Setting up a Rails Development System on Mac OSX Snow Leopard

In this article we’ll follow some easy steps to install and configure properly a Rails Development Environment in Mac OSX Snow Leopard. In our lab test we ran through all the steps in around one hour, considering all download and installing times.

Install XCode

We’ll start installing XCode, the Apple Developer Package. We need it to compile some source packages that we’ll install later. You can install XCode from the original OS X DVD, or you can download it for free from Apple’s website. Since it’s a normal package, you can just click on the package and it will be automatically installed.


Install MacPorts

Now we need MacPorts. Since some of the following needed packages are command line tools, MacPorts will make easy to compile and install them. You can download the pkg file on the MacPorts site. This is a normal OS X package file too, so by clicking on it the MacPorts system will be installed. Let’s test if MacPorts has been installed correctly with the command “port” in the terminal. If everything is fine we should enter the MacPorts interactive mode.

Mac Ports

Install RVM

This is an optional, but very recommended step. We could use the standard Ruby version that comes with OSX, but Ruby Version Manager will allow us to install the latest version and switch between versions, to keep well maintained separated ruby environments. So let’s input in the terminal “sudo gem install rvm“, and then “rvm-install“. Now we have installed RVM, but we need to add to our .profile preference file the following string

[[ -s $HOME/.rvm/scripts/rvm ]] && source $HOME/.rvm/scripts/rvm

Let’s try if everything is working with the command “rvm“.


Install Ruby

Now we can install Ruby using RVM and creating an independent environment from our original OS X system. Let’s start by installing the latest version of Ruby with the command “rvm install 1.9.2“. This command, after downloading the files will compile our new shining latest ruby version.


You can test rvm by switching from version 1.9.2 and the system version, with the command “rvm 1.9.2” and “rvm system“.

RVM Version

Install Rails

Now we’re going to create a set of gems in RVM for our Rails 3 system. Let’s launch the command “rvm use –create 1.9.2@rails3“.

The output will be “Using Ruby 1.9.2 with gemset Rails3“, that is clear and easy to understand. So, let’s install Rails and the db gems with the command “gem install sqlite3-ruby” and “gem install rails“.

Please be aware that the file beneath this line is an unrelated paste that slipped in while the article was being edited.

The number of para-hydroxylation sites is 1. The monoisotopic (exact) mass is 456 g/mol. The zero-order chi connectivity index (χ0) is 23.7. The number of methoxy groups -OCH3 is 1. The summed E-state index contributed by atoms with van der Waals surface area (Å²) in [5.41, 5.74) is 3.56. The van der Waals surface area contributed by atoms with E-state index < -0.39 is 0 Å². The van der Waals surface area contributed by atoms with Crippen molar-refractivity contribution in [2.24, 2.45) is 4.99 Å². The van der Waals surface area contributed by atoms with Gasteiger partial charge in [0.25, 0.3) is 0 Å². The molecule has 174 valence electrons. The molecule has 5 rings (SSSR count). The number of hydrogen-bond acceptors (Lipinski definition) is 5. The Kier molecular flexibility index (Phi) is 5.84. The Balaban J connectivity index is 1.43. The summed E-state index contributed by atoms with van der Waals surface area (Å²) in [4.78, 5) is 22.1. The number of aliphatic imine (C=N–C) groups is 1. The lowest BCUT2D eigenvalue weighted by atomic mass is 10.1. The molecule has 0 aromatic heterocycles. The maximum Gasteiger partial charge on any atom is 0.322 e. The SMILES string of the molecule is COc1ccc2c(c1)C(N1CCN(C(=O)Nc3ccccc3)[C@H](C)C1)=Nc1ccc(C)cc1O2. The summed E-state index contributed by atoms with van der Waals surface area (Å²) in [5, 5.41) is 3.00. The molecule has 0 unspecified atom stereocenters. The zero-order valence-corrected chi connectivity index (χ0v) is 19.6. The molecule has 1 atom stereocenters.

Install Passenger

Since we have Apache on OS X, we can install Passenger to use our already installed web server with Rails. Let’s start by installing the gem with “gem install passenger” and then install the Apache2 module to connect Passenger with “rvmsudo passenger-install-apache2-module“.


Passenger Module

Now everything should be in place, we just need to create the passenger configuration file in “/private/etc/apache2/other/passenger.conf“. The first three lines are the code that Passenger installer told us to put into the configuration file. The directory statement simply tells Apache where to look for our projects.

Passenger Configuration

Final Test

Now everything should be in place, so let’s download the Passenger Preference Pane from FingerTips and let’s test our system.

First, let’s create a test Rails app with the command “rails new testApp” launched in our directory “railsApps“.

Test App

Then activate the Apache server with Web Sharing in the Mac Sharing Preferences and add the newly created directory with the Passenger Preference Panel. If you go to the address “testapp.local” in your web browser you should see the standard rails welcome page.


We obviously thank the always up-to-date complete guide from RobbyOnRails and Mark Turner. Now you’re able to explore new frontiers of web programming with Rails!

Please take a minute to chime in and leave a comment below :)

About the author:

Marco Lisci (Web Design/Dev) and Luisa Scarlata (Creative/Copywriter) design and develop for the web, have creative ideas and write award-winning copy. Visit their website at Bad Shark Communications.


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